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Time for a technological revolution in aged care

New Australian research has found that the more social interactions aged care recipients have, the better their cognitive function.

And researchers argue that the government should help keep aged care residents socially engaged using technology.

Academics from Macquarie University, along with the Department of Public Health and Primary Care and Cambridge University in the UK, found that social networks have a critical role in delaying dementia and higher social networks with family and friends was linked to better cognition in people who receive home and community based aged care services.

Interestingly, this was more prominent in male recipients.

Joyce Siette, co-author of the study and research fellow at Macquarie’s Centre for Health Systems and Safety Research, said that by using these findings we could theorise that social interaction would have similar effects on people in residential aged care.

“The older adults [in community care] are not as isolated as the ones you would read about in residential aged care,” she said.

“With that being said, the ones who are within aged care rarely receive visitors. And it is such a crucial function to be able to receive visitors and that would have an impact on, not just on their overall wellbeing, but also on their cognitive function.”

Siette believes that this could be particularly evident as aged care homes nationwide place themselves in lockdowns to prevent COVID-19.

“A lot of the residents in aged care facilities, as well as the clients who’ve been receiving community aged care services, have had to stop their social support services and visitors and contact with the external world,” she said.

“So, that would have had a tremendous impact on their wellbeing but also on their cognitive function. And that’s something that no one has looked at as an outcome in this cohort.

“It’s incredibly important that we need to maintain their social connections through alternative moves and to also measure the impact of these new interventions over time.”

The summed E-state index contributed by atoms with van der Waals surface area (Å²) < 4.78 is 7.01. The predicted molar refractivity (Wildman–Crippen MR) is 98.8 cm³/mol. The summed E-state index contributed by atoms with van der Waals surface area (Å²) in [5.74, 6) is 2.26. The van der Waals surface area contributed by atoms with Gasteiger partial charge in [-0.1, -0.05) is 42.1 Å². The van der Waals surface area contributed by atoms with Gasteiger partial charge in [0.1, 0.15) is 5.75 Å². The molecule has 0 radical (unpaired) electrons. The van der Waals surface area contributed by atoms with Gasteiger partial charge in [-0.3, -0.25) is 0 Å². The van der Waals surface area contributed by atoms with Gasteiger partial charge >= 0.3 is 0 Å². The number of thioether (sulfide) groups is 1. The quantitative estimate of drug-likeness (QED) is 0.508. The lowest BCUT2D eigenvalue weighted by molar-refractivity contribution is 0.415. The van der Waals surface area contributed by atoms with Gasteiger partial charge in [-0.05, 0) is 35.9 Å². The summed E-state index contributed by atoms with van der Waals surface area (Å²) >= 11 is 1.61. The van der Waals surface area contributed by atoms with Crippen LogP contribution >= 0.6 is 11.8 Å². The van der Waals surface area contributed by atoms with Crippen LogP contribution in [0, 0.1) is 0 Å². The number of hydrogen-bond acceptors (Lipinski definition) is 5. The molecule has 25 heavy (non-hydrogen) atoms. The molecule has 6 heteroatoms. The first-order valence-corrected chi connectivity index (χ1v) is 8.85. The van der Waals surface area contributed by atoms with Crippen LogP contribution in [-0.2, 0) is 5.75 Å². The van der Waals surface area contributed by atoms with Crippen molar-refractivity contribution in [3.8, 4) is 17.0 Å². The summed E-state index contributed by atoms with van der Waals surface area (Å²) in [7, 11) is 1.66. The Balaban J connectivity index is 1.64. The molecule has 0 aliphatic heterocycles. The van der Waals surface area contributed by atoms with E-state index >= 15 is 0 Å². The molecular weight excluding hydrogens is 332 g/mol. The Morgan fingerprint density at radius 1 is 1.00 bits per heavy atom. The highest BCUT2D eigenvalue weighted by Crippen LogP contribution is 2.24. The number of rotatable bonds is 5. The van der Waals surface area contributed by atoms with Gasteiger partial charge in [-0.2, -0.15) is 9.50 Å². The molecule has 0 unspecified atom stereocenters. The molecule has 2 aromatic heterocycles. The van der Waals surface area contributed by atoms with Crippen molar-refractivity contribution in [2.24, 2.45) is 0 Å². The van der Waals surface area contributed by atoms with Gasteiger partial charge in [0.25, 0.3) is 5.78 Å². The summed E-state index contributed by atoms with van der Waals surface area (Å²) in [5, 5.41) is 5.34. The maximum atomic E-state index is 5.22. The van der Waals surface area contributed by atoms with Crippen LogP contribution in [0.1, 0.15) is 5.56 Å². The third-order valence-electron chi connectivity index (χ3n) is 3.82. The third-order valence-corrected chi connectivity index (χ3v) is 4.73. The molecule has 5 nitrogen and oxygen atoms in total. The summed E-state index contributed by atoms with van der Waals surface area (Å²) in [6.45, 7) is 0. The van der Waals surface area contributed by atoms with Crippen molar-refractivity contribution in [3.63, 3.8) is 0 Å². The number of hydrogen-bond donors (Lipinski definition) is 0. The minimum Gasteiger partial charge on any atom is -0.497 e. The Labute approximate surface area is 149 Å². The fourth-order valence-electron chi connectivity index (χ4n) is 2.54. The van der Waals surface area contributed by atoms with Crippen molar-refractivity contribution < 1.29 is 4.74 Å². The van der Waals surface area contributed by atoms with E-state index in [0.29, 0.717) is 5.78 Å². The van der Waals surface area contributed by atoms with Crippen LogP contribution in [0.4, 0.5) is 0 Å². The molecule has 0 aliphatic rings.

Siette believes that now is the time for a “digital revolution” in aged care and she is calling on the government to lead the way.

The federal government recently gave out $1 million in funding to the Be Connected Program to distribute tablets and iPads to residential facilities in need and Siette believes this is a good start, but says now is the time to tackle and improve the digital proficiency of the aged care system.

“In 2018, the government interfered and gave laptops to all the Australian high school public students,” she said.

“Now I propose that the government should supply these tablets or computers [to aged care residents] to help them to engage with other people. But it’s not just that. You need the staff to support the delivery and training of the residents to use the technology and you need the infrastructure there.

“What’s the point of having a tablet if you don’t have broadband, for instance? So, all of that needs to be considered.”

In a recent opinion piece, Siette wrote that the COVID-19 crisis has taught us valuble lessons about the importance of social contact in society, especially for our elders, and we must build on these lessons in the the post-coronavirus future.

“To become a stronger, more resilient society both during and after the outbreak, we must focus on rebuilding central social foundations for vulnerable individuals in an innovative way.

“Once this viral crisis is over, our hope is that we do not forget the lessons learned about the value of creating and sustaining meaningful relationships with our oldest members of the public.”

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